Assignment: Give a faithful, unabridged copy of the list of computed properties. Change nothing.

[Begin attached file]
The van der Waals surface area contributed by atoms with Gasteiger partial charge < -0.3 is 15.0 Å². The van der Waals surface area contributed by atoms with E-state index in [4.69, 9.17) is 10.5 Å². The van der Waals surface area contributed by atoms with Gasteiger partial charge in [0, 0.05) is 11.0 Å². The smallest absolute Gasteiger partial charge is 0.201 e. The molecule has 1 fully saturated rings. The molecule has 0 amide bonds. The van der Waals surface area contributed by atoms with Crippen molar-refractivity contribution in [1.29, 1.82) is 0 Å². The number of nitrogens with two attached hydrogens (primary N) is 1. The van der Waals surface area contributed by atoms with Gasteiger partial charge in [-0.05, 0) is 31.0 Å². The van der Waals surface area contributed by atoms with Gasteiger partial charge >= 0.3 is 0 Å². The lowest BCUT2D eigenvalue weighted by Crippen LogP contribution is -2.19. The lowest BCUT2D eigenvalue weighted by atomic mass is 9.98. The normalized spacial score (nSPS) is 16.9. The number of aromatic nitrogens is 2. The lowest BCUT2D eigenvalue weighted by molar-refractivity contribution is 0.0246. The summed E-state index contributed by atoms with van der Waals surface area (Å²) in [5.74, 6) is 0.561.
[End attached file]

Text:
The van der Waals surface area contributed by atoms with Gasteiger partial charge < -0.3 is 15.0 Å². The van der Waals surface area contributed by atoms with E-state index in [4.69, 9.17) is 10.5 Å². The van der Waals surface area contributed by atoms with Gasteiger partial charge in [0, 0.05) is 11.0 Å². The smallest absolute Gasteiger partial charge is 0.201 e. The molecule has 1 fully saturated rings. The molecule has 0 amide bonds. The van der Waals surface area contributed by atoms with Crippen molar-refractivity contribution in [1.29, 1.82) is 0 Å². The number of nitrogens with two attached hydrogens (primary N) is 1. The van der Waals surface area contributed by atoms with Gasteiger partial charge in [-0.05, 0) is 31.0 Å². The van der Waals surface area contributed by atoms with Gasteiger partial charge >= 0.3 is 0 Å². The lowest BCUT2D eigenvalue weighted by Crippen LogP contribution is -2.19. The lowest BCUT2D eigenvalue weighted by atomic mass is 9.98. The normalized spacial score (nSPS) is 16.9. The number of aromatic nitrogens is 2. The lowest BCUT2D eigenvalue weighted by molar-refractivity contribution is 0.0246. The summed E-state index contributed by atoms with van der Waals surface area (Å²) in [5.74, 6) is 0.561.